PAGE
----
Researchers have peered into the brains of the baby zebrafish — through their transparent skin — and found that their brains have fewer synapses when they sleep. This probably holds true for humans too.
Synapses are the neuron-to-neuron connections inside the brain, and while we rest, the number of connections drop, which is thought to let the brain recharge and function better when awake.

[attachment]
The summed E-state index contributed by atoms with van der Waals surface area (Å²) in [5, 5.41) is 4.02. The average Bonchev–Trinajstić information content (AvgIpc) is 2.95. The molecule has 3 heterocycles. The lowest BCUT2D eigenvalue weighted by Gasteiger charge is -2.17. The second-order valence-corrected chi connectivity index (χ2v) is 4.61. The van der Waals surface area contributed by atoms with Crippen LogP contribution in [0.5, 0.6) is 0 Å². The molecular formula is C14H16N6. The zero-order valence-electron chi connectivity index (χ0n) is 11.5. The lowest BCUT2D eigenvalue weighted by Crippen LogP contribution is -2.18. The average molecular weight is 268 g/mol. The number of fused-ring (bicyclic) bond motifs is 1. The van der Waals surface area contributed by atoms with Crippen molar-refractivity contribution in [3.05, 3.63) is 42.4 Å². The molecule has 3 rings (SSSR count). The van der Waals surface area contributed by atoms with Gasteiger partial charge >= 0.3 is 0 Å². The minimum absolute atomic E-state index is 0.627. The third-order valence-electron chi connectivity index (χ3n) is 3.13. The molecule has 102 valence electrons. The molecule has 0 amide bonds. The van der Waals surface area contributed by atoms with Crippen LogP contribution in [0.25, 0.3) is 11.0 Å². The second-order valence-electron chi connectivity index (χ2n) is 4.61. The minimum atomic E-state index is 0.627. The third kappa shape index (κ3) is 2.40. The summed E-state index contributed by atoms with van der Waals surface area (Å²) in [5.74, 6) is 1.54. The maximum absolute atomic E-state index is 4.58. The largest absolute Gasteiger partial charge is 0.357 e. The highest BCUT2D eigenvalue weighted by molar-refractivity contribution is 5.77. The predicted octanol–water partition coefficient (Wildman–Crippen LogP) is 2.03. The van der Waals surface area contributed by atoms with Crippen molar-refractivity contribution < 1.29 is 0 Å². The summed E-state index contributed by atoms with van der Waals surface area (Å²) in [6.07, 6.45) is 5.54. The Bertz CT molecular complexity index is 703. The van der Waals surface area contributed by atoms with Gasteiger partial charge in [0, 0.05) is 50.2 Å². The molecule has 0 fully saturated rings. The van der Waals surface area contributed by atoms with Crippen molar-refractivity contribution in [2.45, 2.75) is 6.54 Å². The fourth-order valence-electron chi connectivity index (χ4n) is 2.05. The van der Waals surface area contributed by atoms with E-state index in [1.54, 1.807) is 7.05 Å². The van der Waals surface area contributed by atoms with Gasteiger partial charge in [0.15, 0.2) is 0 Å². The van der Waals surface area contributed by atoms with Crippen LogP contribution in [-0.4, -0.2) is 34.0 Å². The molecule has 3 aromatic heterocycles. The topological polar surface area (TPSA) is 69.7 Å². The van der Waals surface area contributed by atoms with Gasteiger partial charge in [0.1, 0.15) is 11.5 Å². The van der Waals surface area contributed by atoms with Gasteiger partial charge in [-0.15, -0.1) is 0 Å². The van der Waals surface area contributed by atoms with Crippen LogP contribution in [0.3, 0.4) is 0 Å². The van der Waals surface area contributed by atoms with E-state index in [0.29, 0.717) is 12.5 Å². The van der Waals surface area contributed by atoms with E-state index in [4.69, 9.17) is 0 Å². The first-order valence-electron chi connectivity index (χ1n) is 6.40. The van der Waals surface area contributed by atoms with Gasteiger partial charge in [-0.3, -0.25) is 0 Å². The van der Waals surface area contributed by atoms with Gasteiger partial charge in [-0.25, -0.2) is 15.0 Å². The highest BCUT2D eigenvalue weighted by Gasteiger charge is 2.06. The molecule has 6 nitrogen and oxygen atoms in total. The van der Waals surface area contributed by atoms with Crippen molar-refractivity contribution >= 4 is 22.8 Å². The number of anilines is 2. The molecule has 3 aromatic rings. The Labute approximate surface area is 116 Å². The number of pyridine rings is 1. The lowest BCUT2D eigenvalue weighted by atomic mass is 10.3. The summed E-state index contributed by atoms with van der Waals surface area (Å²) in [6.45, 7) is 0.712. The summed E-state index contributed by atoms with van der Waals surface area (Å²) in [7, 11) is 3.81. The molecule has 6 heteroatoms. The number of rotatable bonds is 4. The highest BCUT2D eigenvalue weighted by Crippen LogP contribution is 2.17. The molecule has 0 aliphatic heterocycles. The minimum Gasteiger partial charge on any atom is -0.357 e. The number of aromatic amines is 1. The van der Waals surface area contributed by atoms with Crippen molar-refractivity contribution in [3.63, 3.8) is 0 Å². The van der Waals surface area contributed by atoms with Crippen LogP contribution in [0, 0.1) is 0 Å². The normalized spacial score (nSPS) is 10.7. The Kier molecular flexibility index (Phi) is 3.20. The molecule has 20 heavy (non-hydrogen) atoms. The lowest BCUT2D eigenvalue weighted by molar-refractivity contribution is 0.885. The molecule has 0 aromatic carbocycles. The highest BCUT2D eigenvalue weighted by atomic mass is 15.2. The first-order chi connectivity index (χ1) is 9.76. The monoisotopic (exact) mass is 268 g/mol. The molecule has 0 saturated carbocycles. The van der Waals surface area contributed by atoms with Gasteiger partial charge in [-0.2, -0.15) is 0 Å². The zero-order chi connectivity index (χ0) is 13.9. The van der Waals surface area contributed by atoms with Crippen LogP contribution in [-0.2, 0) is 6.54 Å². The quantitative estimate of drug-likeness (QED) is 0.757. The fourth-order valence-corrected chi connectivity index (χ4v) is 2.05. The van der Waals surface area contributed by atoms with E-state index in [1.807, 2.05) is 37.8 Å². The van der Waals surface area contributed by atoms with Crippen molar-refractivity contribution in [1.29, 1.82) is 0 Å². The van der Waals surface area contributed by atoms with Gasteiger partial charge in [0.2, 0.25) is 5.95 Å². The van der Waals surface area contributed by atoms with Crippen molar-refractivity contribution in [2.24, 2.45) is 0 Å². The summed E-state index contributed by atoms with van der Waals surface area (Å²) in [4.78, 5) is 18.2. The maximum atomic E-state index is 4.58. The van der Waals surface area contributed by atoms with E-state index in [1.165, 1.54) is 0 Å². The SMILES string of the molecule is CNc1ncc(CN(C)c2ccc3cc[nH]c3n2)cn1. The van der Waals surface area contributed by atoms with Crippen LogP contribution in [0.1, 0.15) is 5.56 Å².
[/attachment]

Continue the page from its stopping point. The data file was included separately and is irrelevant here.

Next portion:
Researchers say this cycle is likely governed by our own circadian clock, sleep, and the newly identified gene, NPTX2b, which exerts some control via an unknown mechanism.
Once this discovery becomes better understood, I'm betting we'll see a mammoth surge in polyphasic sleep plans, designed to tweak your sleep schedule to maximize your synapses for when you really need them.
Research published in Neuron